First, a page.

Where do you get your routines? Do you choreograph it all yourself?
We choreograph most of the dances we do. I work with the officers to create our material. Some of our football routines are based on material we learn at summer camp. Occasionally, I bring in guest choreographers during competition season so that the team can experience new styles and influences.

How do you all raise money for uniforms, equipment, etc… ?
We have a wonderful booster club that raises most of our funds. We do some fundraising with the team and the district provides a small amount each year.

The Boosters run a concession at the Pavillion and we host a large competition each year that raises money for us and we also have sponsors. The parents work hard all year to provide for the team.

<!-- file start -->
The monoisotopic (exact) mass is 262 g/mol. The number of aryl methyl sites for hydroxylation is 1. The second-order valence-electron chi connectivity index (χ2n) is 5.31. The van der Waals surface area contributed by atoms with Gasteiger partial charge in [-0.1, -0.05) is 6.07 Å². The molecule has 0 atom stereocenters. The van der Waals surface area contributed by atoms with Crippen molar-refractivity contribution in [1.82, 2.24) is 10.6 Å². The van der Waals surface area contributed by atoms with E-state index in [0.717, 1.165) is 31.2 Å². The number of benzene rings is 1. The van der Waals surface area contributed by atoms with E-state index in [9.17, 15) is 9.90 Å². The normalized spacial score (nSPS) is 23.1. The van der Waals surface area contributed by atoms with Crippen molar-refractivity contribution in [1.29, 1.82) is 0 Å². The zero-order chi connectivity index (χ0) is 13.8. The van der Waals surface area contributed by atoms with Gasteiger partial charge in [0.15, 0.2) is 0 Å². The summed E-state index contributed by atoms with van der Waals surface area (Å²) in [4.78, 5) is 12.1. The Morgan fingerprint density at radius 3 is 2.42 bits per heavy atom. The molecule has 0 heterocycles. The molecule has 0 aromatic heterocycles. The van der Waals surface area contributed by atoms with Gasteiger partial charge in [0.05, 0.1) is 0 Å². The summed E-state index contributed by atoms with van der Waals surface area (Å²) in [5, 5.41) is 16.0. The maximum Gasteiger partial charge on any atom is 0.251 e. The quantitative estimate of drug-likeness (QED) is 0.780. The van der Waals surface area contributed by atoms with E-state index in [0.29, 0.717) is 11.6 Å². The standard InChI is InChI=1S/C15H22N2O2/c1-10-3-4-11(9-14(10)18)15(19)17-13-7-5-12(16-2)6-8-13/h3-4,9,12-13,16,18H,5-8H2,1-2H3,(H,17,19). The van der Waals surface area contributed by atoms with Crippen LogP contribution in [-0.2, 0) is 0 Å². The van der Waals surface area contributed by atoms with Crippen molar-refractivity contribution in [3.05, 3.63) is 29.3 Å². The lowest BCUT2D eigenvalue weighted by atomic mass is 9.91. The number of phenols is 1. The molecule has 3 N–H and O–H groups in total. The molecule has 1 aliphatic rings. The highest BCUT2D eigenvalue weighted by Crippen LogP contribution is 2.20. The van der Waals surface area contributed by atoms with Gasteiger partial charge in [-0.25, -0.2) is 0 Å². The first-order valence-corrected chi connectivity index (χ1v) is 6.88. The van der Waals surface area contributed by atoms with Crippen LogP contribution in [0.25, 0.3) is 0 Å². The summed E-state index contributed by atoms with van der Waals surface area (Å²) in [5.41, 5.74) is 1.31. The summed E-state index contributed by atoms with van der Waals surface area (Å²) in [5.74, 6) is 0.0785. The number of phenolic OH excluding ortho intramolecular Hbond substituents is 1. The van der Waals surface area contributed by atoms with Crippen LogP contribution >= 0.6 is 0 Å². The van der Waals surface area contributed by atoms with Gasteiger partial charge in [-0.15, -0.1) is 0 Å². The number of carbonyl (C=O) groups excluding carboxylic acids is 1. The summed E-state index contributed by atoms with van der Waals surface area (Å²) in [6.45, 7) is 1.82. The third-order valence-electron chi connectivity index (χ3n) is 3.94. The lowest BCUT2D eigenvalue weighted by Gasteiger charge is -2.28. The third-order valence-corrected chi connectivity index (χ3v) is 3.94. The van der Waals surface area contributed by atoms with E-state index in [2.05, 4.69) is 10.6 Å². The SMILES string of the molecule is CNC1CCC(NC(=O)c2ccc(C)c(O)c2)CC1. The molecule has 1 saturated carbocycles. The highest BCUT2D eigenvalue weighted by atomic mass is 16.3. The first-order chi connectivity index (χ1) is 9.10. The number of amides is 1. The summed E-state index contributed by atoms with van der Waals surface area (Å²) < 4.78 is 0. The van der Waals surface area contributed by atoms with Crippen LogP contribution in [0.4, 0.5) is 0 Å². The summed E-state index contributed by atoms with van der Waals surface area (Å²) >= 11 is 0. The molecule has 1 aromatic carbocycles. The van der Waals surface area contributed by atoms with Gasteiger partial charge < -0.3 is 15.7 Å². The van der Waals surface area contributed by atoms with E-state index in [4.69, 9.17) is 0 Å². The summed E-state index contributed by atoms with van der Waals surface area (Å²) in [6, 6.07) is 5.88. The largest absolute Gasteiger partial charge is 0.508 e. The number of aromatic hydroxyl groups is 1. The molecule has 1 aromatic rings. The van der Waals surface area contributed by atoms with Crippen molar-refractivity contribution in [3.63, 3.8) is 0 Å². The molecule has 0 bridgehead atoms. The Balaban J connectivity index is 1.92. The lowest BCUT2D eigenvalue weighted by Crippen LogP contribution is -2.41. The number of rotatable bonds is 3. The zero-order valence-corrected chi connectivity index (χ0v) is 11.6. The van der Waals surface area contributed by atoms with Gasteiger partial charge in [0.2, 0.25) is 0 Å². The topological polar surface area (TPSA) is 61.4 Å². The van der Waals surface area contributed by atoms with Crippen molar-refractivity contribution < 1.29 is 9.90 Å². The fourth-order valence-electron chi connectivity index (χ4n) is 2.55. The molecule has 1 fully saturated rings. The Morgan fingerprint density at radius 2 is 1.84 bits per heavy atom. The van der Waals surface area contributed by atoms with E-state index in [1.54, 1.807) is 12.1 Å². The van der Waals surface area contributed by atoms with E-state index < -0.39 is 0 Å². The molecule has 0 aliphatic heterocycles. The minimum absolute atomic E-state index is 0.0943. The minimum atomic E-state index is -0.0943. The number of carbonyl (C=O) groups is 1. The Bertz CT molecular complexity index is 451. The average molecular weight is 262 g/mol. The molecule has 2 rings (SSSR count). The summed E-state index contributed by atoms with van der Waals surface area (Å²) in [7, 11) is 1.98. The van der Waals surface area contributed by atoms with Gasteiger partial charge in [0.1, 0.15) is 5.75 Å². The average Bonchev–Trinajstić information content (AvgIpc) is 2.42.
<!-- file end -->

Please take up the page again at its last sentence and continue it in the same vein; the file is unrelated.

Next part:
There are many clubs at all of the schools in the ORHS feeder zone. We plan on educating you on most of them, including the group that feeds into the Liberty Belles, the Liberty Babes at York.

If you have a group you would like to see in the spotlight, please let us know.

Comments to Doug Sarant at doug@oakridgenow.com.

Doug Sarant, Oak Ridge Now

Born and raised in New England, Doug promises he got to Texas as fast as he could. He earned the much needed "piece of paper" from Sam Houston State, proving to himself he could start and finish something. Doug's interests include coaching and playing any sport and still plays lacrosse competitively. He also enjoys going to dinner theaters, though he complains there just aren't enough of them in the area. Doug was brought up in a cultured environment, having suffered through dozens of symphonies and operas with his way too over-educated mother. At the end of the day, Doug is just a dad and husband and claims to be good at both.